Relations between classical and quantum timeevolution of fieldsby kof9595995 Tags: classical, fields, quantum, relations, timeevolution 

#1
Feb2112, 08:21 AM

P: 679

This question is gonna be a bit vague and might lead to nowhere, but still I'll take the risk and try to ask it here.
I know in general how to quantize a field, and from the quantized field one gets the quantized Hamitonian thus the timeevolution operator. However, I wonder what're the precise relations between the classical and quantum time evolution. I can think of one, i.e. [tex]U(t)\langle\alpha\hat{\psi}(x)\alpha\rangle= \langle\alphae^{i\hat{H}t}\hat{\psi}(x)e^{i\hat{H}t}\alpha\rangle[/tex] Where [itex]U(t)[/itex] is the time evolution on the classical field, [itex]\hat{\psi}(x)[/itex] is the field operator, and [itex]\alpha\rangle[/itex] is some quantum state. However if one looks into more details, there is some thing odd(I think) happening: Take a free field for example, the eigenvectors of quantum timeevolution are Fock states, but the field expectation value of Fock states is 0, which is not an eigenvector of the classical timeevolution, since the eigenvetors of classical evolution are planewaves. So what is happening here mathematically? Also I'd like to know more about the relations classical and quantum timeevolution, any reference is also appreciated. 



#2
Feb2112, 06:25 PM

Sci Advisor
P: 1,721

Consider a classical quantity f, i.e., a function on phase space: f(q,p), where typically both q and p are functions of time. In this context, the time evolution of f is given by [tex] \dot f ~:=~ \frac{df}{dt} ~=~ \left\{f,H \right\}_{PB} [/tex] where the "PB" subscript stands for Poisson Bracket. Typically f is some element constructed from the generators of the dynamical algebra for the (class of) system under study. To quantize that system, one seeks a representation of the same dynamical algebra as operators on a Hilbert space. (If the dynamical algebra involves quadratic and higher products of the generators, then modifications are often needed. E.g., one might have to symmetrize the generators in the product.) But assuming that has been done, f and H now correspond to Hilbert space operators, and the time evolution of f is given by [tex] \dot f ~=~ \frac{i}{\hbar} \, \left[f,H \right] [/tex] [tex] q(t) ~=~ e^{i\omega t}a_0 + e^{i\omega t}a_0^* ~=:~ a(t)+a^*(t) [/tex] where [itex]a_0[/itex] is an arbitrary complex number, and [itex]a^*_0[/itex] its conjugate. The momentum p(t) can be calculated from the time derivative of q(t) and one can easily show that the Poisson bracket relationship between q and p, i.e., [itex]\{q,p\}=1[/itex] remains satisfied for all time. For a quantum harmonic oscillator, the solution is very similar: [tex] Q(t) ~=~ e^{i\omega t} a_0 + e^{i\omega t} a^*_0 [/tex] except that now [itex]a_0, a^*_0[/itex] are operators satisfying [tex] [a_0 , a^*_0] ~=~ \hbar [/tex] and one can show from the above that this also remains satisfied for all time. Summary: the classical and quantum cases are more similar than different. 



#3
Feb2212, 03:30 AM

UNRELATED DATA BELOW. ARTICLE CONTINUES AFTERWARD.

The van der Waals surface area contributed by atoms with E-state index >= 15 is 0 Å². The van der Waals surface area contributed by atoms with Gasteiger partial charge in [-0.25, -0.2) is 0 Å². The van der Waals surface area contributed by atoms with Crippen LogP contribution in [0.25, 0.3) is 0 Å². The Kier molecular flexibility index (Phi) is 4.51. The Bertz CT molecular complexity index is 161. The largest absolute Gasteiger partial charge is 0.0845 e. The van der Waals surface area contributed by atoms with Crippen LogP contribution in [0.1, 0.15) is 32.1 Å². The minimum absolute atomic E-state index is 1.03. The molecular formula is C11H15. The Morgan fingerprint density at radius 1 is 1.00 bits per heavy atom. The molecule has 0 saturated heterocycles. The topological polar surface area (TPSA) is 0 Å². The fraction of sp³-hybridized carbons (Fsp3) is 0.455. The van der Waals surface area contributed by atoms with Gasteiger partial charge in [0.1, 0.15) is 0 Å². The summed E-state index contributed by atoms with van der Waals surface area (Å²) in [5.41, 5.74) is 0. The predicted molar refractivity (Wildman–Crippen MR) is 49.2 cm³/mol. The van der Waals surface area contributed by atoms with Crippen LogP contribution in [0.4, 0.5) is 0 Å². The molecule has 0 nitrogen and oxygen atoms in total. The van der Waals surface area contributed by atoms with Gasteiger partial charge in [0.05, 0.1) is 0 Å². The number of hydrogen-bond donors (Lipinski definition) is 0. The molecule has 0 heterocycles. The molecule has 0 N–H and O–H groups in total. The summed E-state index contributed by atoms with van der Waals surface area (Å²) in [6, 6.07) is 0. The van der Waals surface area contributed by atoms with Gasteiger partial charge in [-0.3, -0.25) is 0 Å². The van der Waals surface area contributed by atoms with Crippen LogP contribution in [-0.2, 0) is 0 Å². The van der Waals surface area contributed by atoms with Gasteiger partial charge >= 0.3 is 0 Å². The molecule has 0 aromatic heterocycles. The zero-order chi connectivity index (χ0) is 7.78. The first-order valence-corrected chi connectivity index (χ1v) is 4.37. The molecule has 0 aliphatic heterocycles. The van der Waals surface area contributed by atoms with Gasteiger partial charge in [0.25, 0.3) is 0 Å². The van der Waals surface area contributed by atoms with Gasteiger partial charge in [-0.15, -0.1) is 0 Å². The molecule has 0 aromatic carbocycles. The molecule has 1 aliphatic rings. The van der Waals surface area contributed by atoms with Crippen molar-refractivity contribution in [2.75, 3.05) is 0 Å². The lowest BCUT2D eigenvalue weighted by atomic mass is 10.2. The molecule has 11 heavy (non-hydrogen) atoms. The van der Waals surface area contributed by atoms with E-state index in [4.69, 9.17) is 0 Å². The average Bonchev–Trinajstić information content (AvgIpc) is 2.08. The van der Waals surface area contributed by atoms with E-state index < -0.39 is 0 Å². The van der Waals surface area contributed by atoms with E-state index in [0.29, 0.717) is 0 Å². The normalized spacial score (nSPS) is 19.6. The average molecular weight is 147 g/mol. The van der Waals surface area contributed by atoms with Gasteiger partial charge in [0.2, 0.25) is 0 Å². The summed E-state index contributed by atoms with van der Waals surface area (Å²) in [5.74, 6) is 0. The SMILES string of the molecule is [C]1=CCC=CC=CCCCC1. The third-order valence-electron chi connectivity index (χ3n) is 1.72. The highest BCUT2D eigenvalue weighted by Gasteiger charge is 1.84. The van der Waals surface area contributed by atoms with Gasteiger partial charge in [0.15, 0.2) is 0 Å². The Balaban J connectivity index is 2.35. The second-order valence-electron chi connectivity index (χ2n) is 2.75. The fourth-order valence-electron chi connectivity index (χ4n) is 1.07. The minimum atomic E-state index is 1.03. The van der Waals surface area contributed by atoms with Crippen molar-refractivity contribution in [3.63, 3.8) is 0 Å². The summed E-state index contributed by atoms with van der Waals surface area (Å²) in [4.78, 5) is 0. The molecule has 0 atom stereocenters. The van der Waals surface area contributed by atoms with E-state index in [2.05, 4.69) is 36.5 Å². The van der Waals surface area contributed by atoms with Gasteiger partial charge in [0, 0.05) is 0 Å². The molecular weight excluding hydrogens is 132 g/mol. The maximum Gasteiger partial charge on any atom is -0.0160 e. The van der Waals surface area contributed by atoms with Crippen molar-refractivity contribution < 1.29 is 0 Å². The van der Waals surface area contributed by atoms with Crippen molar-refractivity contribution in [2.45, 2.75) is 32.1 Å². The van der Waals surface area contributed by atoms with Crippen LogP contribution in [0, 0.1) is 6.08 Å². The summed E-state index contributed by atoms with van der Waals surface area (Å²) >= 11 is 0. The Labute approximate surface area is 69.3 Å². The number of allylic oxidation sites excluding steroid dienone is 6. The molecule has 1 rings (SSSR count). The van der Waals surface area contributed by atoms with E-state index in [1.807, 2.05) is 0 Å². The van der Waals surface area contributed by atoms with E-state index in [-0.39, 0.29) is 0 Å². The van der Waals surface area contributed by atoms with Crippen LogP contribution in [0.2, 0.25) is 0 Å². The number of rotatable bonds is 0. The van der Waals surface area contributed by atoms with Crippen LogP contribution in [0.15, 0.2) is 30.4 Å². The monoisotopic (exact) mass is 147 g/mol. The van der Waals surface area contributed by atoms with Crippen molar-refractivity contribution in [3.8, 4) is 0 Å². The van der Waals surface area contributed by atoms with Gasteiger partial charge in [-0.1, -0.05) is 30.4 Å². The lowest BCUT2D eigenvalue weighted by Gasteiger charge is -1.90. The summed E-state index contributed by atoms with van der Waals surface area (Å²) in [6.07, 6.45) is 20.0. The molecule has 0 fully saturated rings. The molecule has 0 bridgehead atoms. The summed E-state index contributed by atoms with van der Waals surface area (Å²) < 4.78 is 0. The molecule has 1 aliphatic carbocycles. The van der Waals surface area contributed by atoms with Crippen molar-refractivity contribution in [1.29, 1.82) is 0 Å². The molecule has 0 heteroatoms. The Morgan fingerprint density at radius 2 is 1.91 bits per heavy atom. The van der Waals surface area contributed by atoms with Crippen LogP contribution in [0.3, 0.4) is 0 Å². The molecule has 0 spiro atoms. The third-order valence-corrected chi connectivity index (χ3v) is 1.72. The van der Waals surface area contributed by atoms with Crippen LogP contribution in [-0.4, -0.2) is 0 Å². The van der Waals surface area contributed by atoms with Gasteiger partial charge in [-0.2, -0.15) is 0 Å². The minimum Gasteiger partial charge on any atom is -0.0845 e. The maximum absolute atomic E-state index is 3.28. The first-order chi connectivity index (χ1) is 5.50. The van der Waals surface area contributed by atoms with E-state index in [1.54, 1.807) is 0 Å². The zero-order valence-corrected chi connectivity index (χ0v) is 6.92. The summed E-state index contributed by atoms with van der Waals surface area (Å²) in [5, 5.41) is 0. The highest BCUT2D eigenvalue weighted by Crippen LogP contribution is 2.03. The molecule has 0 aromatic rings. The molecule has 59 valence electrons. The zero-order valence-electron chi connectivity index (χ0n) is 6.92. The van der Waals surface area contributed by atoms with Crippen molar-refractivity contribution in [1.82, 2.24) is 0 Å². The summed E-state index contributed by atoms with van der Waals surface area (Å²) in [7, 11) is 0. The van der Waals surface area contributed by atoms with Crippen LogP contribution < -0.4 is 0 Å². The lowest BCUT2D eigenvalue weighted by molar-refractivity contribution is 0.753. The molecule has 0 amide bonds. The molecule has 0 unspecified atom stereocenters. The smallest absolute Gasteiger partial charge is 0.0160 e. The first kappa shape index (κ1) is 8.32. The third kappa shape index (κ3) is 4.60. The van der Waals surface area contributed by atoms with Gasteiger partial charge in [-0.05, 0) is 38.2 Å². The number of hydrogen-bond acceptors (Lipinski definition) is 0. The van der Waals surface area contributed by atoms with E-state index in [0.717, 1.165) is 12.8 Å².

P: 679

[tex]\langle n_{k_1},n_{k_2}\ldots\psi(x)n_{k_1},n_{k_2} \ldots \rangle=0[/tex]Which means the classical correpondence of Fock state is a trivial classical field (0 field value everywhere) ,because the field operator is linear w.r.t creation and annhilation operators. This seems a bit weird to me, because naively one expects an eigenvector of quantized timeevolution(i.e. eigenvector of Hamiltonian) should correspond to a classical field which is an eigenvetor of the classical time evolution. I'm just wondering what happened during the quantization so that this naive expectation fails. 



#4
Feb2212, 06:18 AM

P: 66

Relations between classical and quantum timeevolution of fieldsBut even in the above mentioned simplest states, other field observables will have non vanishing expectation values. Try for instance computing the expectation value for the energy or momentum density for a scalar field in a 1quantum state (it's a pretty simple exercise). 



#5
Feb2212, 08:33 AM

P: 679





#6
Feb2812, 07:02 AM

P: 679

And I have a follow up question: Is there any relation between the spectrum of classical field equation and quantum Hamiltonian? For free field the spectrum of classical field equation is just the oneparticle spectrum quantum Hamiltonian, so is there any principle about quantization saying similar things in general?




#7
Feb2812, 07:23 AM

Sci Advisor
PF Gold
P: 1,942





#8
Feb2812, 07:24 AM

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PF Gold
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#9
Feb2812, 07:54 AM

P: 679





#10
Feb2812, 07:59 AM

P: 679





#11
Feb2812, 10:01 AM

Sci Advisor
PF Gold
P: 1,942





#12
Feb2812, 10:09 AM

Sci Advisor
PF Gold
P: 1,942

The dispersion relation of a classical linear field theory becomes the 1particle energy operator in the corresponding free quantum field theory. The Hamiltonian itself is the secondquantized form of the 1particle energy operator. A classical nonlinear field theory doesn't have a fixed dispersion relation, and the corresponding quantum field theory has no welldefined singleparticle energy operator, as it is an interacting theory. 



#13
Feb2812, 10:25 AM

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#14
Feb2812, 10:38 AM

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#15
Feb2812, 10:51 AM

Sci Advisor
PF Gold
P: 1,942

Also, they exhibit the closeness to the classical situation much better than number states, which have no classical analogue. 



#16
Feb2812, 10:57 AM

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PF Gold
P: 1,942





#17
Feb2812, 11:14 AM

P: 679





#18
Feb2912, 09:04 AM

Sci Advisor
PF Gold
P: 1,942




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